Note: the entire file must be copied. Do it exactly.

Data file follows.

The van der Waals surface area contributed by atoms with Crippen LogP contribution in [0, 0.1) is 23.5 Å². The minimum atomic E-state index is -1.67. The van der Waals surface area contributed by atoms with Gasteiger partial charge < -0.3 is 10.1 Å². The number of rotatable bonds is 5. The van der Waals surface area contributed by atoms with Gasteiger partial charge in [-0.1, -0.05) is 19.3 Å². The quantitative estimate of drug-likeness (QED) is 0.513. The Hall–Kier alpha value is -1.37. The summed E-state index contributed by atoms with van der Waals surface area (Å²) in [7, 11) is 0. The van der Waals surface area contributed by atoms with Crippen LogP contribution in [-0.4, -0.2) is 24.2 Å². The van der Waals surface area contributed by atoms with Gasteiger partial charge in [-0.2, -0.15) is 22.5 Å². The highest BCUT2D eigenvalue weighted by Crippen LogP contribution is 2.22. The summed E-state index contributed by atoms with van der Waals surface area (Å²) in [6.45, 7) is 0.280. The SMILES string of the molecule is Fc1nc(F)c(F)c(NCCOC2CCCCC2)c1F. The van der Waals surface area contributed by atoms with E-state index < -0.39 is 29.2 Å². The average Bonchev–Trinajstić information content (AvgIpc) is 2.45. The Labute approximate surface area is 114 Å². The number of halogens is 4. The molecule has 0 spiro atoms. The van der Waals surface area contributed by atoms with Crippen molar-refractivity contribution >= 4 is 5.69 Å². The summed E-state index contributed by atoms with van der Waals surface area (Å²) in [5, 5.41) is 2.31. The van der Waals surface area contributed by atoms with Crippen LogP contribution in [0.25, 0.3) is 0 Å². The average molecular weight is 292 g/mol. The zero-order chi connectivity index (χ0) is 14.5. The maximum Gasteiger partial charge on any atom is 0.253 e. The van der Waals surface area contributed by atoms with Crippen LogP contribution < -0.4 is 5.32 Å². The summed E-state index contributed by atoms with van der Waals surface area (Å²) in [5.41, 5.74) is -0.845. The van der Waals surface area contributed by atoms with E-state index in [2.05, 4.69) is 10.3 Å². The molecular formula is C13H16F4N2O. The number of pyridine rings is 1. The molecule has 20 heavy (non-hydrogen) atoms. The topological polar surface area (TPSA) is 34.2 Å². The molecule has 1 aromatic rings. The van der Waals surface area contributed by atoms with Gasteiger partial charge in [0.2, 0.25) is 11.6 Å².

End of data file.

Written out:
The van der Waals surface area contributed by atoms with Crippen LogP contribution in [0, 0.1) is 23.5 Å². The minimum atomic E-state index is -1.67. The van der Waals surface area contributed by atoms with Gasteiger partial charge < -0.3 is 10.1 Å². The number of rotatable bonds is 5. The van der Waals surface area contributed by atoms with Gasteiger partial charge in [-0.1, -0.05) is 19.3 Å². The quantitative estimate of drug-likeness (QED) is 0.513. The Hall–Kier alpha value is -1.37. The summed E-state index contributed by atoms with van der Waals surface area (Å²) in [7, 11) is 0. The van der Waals surface area contributed by atoms with Crippen LogP contribution in [-0.4, -0.2) is 24.2 Å². The van der Waals surface area contributed by atoms with Gasteiger partial charge in [-0.2, -0.15) is 22.5 Å². The highest BCUT2D eigenvalue weighted by Crippen LogP contribution is 2.22. The summed E-state index contributed by atoms with van der Waals surface area (Å²) in [6.45, 7) is 0.280. The SMILES string of the molecule is Fc1nc(F)c(F)c(NCCOC2CCCCC2)c1F. The van der Waals surface area contributed by atoms with E-state index < -0.39 is 29.2 Å². The average Bonchev–Trinajstić information content (AvgIpc) is 2.45. The Labute approximate surface area is 114 Å². The number of halogens is 4. The molecule has 0 spiro atoms. The van der Waals surface area contributed by atoms with Crippen molar-refractivity contribution >= 4 is 5.69 Å². The summed E-state index contributed by atoms with van der Waals surface area (Å²) in [5, 5.41) is 2.31. The van der Waals surface area contributed by atoms with Crippen LogP contribution in [0.25, 0.3) is 0 Å². The average molecular weight is 292 g/mol. The zero-order chi connectivity index (χ0) is 14.5. The maximum Gasteiger partial charge on any atom is 0.253 e. The van der Waals surface area contributed by atoms with Crippen LogP contribution < -0.4 is 5.32 Å². The summed E-state index contributed by atoms with van der Waals surface area (Å²) in [5.41, 5.74) is -0.845. The van der Waals surface area contributed by atoms with E-state index in [2.05, 4.69) is 10.3 Å². The molecular formula is C13H16F4N2O. The number of pyridine rings is 1. The molecule has 20 heavy (non-hydrogen) atoms. The topological polar surface area (TPSA) is 34.2 Å². The molecule has 1 aromatic rings. The van der Waals surface area contributed by atoms with Gasteiger partial charge in [0.2, 0.25) is 11.6 Å².